In a flurry of revivals, here are 5 more game shows we’d like to see

What’s old, but also new? Game shows!

Networks (especially ABC) are reaching back into TV history to give new life to classic game shows, rebooting “Match Game,” “Card Sharks” and “Press Your Luck,” among others, for successful summer runs. Nickelodeon also returned to the game-show game with its messy but entertaining “Double Dare.”  “Jeopardy!” is still going strong at 35. Even rapper Snoop Dogg got into the game with a revival of “The Joker’s Wild” on TNT.

But there are still a few more we’d like to see dusted off.  So, here’s our plea to start up one of these classic shows again so we can be a contestant on the reboot, or at least tune in.

Guest stars Carol Burnett and Peter Lawford, right, search for word clues and answers under the eye of host Allen Ludden, center, on "Password." (Photo: AP)


“The password is… give me this show!” This classic game show aired on CBS in the ’60s and ABC in the ’70s, in which two teams guessed the secret password.  Partners gave them only a one-word clue. It could be a perfect pairing with ABC’s recent revival of “The $100,000 Pyramid,” which also matches a celebrity with a non-celebrity contestant. And it’s already  had an occasional revival on “The Tonight Show With Jimmy Fallon” with celebrity guests, although watching Jane Fonda and Lily Tomlin struggle with the basic rules is hilarious, if a little frustrating.

‘Remote Control’

Nothing quite captured ’80s pop culture like this quiz show. MTV featured “TV channels” as categories to test contestants’ knowledge of TV and pop culture, including “Dead or Canadian,” “Sing Along With Colin Quinn” and “Prime Time,” which often included questions about current series, such as “L.A. Law.” Bet you haven’t thought about that show in a long time. In addition to Quinn, “Remote Control” featured up-and-coming performers like Denis Leary and Adam Sandler, who could return for a revival we’d very much like to see. And really, we have a feeling it would be much better than the network’s recent reboot of “The Hills.”

‘Supermarket Sweep’

It’s summer in the early ’90s. School’s out, but it’s too hot to ride your bike to a friend’s house. Smartphones haven’t arrived, and the internet is barely a thing. What to do? We tuned in to “Supermarket Sweep,” a “Price is Right”-style show that aired on ABC and Lifetime, in which contestants answer questions about food to win extra time running around a mock grocery store. Imagine moms decked out in their latest early-’90s fashion sprinting with a cart, tossing in turkeys and trying to find special items to get bonus points. The game show could easily be updated for a modern crowd, complete with a run through a Whole Foods and bonuses for finding avocado toast.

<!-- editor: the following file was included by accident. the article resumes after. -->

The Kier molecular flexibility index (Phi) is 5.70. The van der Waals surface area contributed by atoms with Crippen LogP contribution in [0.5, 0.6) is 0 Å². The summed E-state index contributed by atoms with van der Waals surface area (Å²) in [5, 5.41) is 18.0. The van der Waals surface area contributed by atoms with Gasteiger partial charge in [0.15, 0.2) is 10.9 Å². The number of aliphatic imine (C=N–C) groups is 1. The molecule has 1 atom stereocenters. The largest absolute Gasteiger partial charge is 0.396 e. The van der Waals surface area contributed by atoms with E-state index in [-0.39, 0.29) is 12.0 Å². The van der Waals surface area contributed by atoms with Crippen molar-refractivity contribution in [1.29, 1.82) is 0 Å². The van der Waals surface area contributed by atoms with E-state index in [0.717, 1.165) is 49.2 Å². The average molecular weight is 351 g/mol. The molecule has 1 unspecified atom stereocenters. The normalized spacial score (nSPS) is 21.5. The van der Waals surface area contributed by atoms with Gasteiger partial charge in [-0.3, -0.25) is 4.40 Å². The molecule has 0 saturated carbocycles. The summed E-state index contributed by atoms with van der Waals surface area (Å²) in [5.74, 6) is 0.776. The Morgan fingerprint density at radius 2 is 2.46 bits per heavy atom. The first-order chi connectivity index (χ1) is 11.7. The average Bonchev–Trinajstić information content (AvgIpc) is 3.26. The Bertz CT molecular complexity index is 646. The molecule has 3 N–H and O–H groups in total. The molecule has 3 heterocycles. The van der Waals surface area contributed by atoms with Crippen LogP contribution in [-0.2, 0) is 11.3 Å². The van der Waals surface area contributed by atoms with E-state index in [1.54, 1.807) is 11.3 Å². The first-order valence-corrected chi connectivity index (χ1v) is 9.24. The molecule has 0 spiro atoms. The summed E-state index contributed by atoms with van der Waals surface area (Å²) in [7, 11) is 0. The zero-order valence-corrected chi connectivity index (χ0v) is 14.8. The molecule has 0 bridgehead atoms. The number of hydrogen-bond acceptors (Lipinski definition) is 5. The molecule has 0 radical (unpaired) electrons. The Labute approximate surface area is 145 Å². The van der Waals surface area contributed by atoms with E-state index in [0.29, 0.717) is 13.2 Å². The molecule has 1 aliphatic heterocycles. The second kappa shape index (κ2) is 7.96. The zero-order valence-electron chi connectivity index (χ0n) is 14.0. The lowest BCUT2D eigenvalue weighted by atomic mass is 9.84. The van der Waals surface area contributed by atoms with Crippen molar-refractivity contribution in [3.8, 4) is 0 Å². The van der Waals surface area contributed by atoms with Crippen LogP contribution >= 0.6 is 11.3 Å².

Anne Robinson hosted the NBC's game show "Weakest Link." (Photo: CHRIS HASTON, NBC)

‘The Weakest Link’

Surprisingly, this British import lasted for only one season on NBC (and a second in syndication), which could make it the perfect reboot. Contestants had to answer a series of trivia questions and then either bank the money they collected with correct answers or lose it all with wrong ones. After each round, someone would be voted out, with host Anne Robinson, in a clipped British voice, proclaiming, “You are the weakest link. Goodbye.” Robinson was not sweet by any means, and bringing back her acerbic streak to prime time could help a series like this stick out among other prime-time game shows delightfully hosted by the likes of Ellen DeGeneres and Michael Strahan. 

"What's My Line?" was hosted by John Daly (center) and featured a panel of celebrity guests including, from left, Dorothy Kilgallen, David Susskind, Arlene Francis and Bennett Cerf. (Photo: Getty Images, Getty Images)

‘What’s My Line?’

The “line” in the title isn’t the kind you use to pick up a guy on Tinder. It’s what a person does for a living – their line of work – and it’s not always easy to guess. The celebrity panel for this CBS hit had to guess what normal people did for a living using a series of questions until one of them guessed “the line” correctly. So could a game show about occupations finally help us understand what an “Instagram influencer” is? Probably not, but it would be a fun try.

Source: Read Full Article